Omnibuses and Cabs/Part I/Chapter IX

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475363Omnibuses and Cabs — Chapter IXHenry Charles Moore


A new Company—The London and District Omnibus Company, Limited—The London Road Car Company, Limited—Its first omnibuses—The garden seats—The flag and its meaning—Foreigners' idea of it—The ticket system—The great strike—The London Co-operative Omnibus Company—Mr. Jenkins and advertisements—The Street Traffic Bill—Outside lamps

In May, 1878, several influential City men came to the conclusion that there was an opening in London for a new omnibus company, and, believing that the venture would be very profitable, they decided to start one. Remembering, perhaps, where Shillibeer and the London General Omnibus Company received their inspiration, the promoters deputed one of their number to visit Paris, to inspect the omnibuses at work in that city and to take particular notice of the new vehicles being displayed at the Exhibition by the Paris Omnibus Company. After a stay at Paris, this gentleman proceeded to other Continental capitals, and made himself acquainted with the latest improvements in the omnibuses at work in those cities. On his return to London, with a stock of useful ideas, the formation of the new London company was proceeded with at once. The prospectus was drawn up, Memorandum and Articles of Association were prepared, a Board was formed, and everything was proceeding satisfactorily, when quarrels broke out among the proposed Directors. One of them was the owner of a patent omnibus, and proprietorship invested it, in his eyes, with an excellence and superiority over all other omnibuses which his colleagues could not perceive. They refused his request to make his patent omnibus the vehicle of the new company, and that was the cause of the first quarrel. The second, which followed it closely, was also of a personal nature, one man being convinced that he was the best qualified of the Board to become Managing Director, while the others expressed quite a contrary opinion. The result of these quarrels was that the scheme for a new London omnibus company was withdrawn, and not brought forward again until two years had elapsed. Everything went smoothly at the second attempt, and on August 3, 1880, the London and District Company, Limited. was incorporated under the Companies Act, with a capital of £200,000, divided into 20,000 shares of £10 each. On April 7, 1881, the name of the Company was changed to the London Road Car Company, Limited. Six days later the Company began work in a very modest way with three omnibuses, which ran between Hammersmith and Victoria. These omnibuses, all drawn by three horses, were very different from those which the Company now possesses, and in appearance were rather ungainly. The front wheels were very small, and the back ones large. There was no door, or staircase, at the back of the omnibus, and all passengers had to get on the vehicle just behind the coachman. It was found, however, that many accidents occurred to passengers whilst entering and alighting, and, consequently, an alteration was decided upon. The omnibus was turned right about, the back being made the front. The old wheels, which had a crank action, were removed, and ordinary ones substituted. The coachman was promoted to a seat on top of the omnibus, but the door remained unaltered. The steps were considerably improved.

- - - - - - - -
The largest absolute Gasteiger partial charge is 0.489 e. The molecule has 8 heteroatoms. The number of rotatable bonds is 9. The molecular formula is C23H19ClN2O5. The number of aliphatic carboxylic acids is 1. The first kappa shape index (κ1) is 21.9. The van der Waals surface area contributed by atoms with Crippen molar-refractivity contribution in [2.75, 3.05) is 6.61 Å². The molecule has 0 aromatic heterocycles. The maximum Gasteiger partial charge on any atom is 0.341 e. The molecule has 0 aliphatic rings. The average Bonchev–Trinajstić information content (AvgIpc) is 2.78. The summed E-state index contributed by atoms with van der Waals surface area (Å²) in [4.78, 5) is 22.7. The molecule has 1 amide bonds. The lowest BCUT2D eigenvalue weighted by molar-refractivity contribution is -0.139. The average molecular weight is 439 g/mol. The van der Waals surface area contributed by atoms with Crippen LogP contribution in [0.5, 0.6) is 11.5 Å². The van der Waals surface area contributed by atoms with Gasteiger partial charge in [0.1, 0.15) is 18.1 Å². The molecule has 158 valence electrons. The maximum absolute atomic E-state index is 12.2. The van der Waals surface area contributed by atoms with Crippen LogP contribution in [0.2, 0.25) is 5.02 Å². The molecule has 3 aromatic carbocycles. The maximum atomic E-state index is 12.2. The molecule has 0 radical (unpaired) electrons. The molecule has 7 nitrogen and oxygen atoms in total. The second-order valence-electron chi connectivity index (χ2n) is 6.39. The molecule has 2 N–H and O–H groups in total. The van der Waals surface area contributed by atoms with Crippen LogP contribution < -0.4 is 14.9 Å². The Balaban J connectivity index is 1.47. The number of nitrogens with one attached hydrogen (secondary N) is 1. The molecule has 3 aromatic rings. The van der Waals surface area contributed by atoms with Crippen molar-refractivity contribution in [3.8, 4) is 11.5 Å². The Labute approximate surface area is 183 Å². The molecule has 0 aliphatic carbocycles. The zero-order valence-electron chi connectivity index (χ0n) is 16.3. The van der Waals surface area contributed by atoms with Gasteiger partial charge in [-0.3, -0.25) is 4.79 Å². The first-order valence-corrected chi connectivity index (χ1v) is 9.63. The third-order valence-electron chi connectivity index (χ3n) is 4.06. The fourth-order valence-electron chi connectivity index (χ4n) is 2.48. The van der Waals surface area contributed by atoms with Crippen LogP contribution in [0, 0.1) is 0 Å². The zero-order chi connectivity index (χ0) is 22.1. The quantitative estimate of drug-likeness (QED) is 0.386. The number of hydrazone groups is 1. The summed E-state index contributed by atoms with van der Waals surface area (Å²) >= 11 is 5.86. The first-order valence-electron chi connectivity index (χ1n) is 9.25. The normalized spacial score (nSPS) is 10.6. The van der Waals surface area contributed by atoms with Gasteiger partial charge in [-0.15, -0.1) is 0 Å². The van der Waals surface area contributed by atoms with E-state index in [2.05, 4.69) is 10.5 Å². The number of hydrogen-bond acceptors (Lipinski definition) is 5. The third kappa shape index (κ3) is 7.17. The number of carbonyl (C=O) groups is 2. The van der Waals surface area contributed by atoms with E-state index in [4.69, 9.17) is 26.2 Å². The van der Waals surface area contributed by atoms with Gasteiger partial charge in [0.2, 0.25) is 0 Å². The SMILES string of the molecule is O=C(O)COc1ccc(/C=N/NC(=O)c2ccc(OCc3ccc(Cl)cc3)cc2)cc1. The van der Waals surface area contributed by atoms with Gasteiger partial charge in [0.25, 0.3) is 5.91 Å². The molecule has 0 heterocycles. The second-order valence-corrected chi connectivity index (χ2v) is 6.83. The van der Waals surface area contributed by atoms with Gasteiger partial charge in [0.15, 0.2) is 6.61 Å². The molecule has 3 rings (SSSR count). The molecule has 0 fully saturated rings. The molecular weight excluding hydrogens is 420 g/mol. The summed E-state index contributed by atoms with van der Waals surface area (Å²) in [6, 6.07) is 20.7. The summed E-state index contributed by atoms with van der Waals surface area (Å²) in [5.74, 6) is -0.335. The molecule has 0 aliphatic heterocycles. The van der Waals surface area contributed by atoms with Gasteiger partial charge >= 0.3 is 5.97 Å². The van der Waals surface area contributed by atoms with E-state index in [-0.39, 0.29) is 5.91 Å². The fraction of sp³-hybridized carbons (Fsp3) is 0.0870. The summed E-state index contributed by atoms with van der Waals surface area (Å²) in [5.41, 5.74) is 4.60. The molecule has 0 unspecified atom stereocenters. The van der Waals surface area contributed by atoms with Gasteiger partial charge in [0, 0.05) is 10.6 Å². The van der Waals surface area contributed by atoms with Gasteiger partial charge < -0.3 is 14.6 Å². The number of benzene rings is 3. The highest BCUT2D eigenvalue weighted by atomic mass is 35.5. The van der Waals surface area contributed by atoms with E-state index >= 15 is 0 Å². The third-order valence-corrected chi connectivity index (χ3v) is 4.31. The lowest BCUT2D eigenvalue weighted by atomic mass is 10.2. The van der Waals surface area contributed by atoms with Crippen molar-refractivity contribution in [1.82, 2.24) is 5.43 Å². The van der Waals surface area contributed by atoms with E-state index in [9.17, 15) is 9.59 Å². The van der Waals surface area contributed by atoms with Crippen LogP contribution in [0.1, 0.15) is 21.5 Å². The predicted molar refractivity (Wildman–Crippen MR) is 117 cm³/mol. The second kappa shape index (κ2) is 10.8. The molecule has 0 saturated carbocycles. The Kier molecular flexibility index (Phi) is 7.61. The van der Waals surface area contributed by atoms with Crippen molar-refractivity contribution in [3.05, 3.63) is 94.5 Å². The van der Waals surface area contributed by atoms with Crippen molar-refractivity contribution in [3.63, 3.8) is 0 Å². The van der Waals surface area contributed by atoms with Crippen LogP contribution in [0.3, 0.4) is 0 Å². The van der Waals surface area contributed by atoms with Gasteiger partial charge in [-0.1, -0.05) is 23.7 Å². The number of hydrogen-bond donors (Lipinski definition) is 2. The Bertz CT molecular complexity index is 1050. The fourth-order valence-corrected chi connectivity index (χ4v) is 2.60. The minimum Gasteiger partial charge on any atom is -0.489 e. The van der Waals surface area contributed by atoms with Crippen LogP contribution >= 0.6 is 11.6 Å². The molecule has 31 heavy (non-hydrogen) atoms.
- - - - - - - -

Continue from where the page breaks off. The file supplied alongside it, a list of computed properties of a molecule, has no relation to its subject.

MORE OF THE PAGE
The Company now possesses 455 omnibuses, or "cars," as it prefers to call them, and a stud of 5206 horses, not including those used in the Jobbing Department.

The London Road Car Company's first omnibus

In the matter of outside accommodation for passengers, the improved omnibuses of the London Road Car Company were far in advance of those belonging to all other companies and proprietors. In place of the ordinary uncomfortable longitudinal seats, which so frequently led to squabbles between people sitting back to back, the London Road Car Company had the now common and popular garden seats. It was an innovation which met with unqualified approval from the public. To ladies it was a boon which they had never even expected, so accustomed were they to being relegated to the inside of omnibuses. To clamber to the top of the knife-board omnibuses was an impossibility with most of them, and the athletic few who did not find the task an arduous one were rewarded by being considered exceedingly unladylike. In fact, until the London Road Car Company started work, it was an unusual sight to see a female on the top of an omnibus. But now, when the weather is fine, few ladies ride inside if there be room for them on the roof. Truly, the fair sex should be very grateful to the London Road Car Company. Pickpockets, certainly, were deeply indebted to it, for the backs of the garden seats were open, and afforded them special facilities for the exploration of ladies' pockets. After a time this defect was altered.